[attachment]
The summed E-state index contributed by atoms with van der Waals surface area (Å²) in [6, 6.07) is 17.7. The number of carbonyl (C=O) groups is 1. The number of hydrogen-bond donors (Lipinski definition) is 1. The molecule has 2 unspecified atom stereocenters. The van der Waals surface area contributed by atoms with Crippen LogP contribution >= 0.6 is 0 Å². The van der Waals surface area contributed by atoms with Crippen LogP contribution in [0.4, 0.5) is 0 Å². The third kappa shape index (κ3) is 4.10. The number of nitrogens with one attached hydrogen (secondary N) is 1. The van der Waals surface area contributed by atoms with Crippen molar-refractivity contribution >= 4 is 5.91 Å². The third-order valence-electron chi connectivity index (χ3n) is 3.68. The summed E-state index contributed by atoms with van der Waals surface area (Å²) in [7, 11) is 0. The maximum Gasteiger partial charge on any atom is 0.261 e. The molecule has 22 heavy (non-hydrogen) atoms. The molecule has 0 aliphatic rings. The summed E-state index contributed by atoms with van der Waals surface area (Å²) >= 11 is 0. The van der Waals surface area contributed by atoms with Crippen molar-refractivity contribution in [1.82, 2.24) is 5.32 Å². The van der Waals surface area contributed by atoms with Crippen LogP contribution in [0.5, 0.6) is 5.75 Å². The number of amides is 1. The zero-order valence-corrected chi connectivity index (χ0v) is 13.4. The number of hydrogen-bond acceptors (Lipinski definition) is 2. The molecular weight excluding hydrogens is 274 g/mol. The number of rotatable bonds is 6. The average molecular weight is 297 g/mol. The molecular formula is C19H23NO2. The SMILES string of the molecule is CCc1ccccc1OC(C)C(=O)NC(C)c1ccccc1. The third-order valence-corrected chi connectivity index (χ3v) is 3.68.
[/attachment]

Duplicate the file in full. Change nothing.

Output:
The summed E-state index contributed by atoms with van der Waals surface area (Å²) in [6, 6.07) is 17.7. The number of carbonyl (C=O) groups is 1. The number of hydrogen-bond donors (Lipinski definition) is 1. The molecule has 2 unspecified atom stereocenters. The van der Waals surface area contributed by atoms with Crippen LogP contribution >= 0.6 is 0 Å². The van der Waals surface area contributed by atoms with Crippen LogP contribution in [0.4, 0.5) is 0 Å². The third kappa shape index (κ3) is 4.10. The number of nitrogens with one attached hydrogen (secondary N) is 1. The van der Waals surface area contributed by atoms with Crippen molar-refractivity contribution >= 4 is 5.91 Å². The third-order valence-electron chi connectivity index (χ3n) is 3.68. The summed E-state index contributed by atoms with van der Waals surface area (Å²) in [7, 11) is 0. The maximum Gasteiger partial charge on any atom is 0.261 e. The molecule has 22 heavy (non-hydrogen) atoms. The molecule has 0 aliphatic rings. The summed E-state index contributed by atoms with van der Waals surface area (Å²) >= 11 is 0. The van der Waals surface area contributed by atoms with Crippen molar-refractivity contribution in [1.82, 2.24) is 5.32 Å². The van der Waals surface area contributed by atoms with Crippen LogP contribution in [0.5, 0.6) is 5.75 Å². The number of amides is 1. The zero-order valence-corrected chi connectivity index (χ0v) is 13.4. The number of hydrogen-bond acceptors (Lipinski definition) is 2. The molecular weight excluding hydrogens is 274 g/mol. The number of rotatable bonds is 6. The average molecular weight is 297 g/mol. The molecular formula is C19H23NO2. The SMILES string of the molecule is CCc1ccccc1OC(C)C(=O)NC(C)c1ccccc1. The third-order valence-corrected chi connectivity index (χ3v) is 3.68.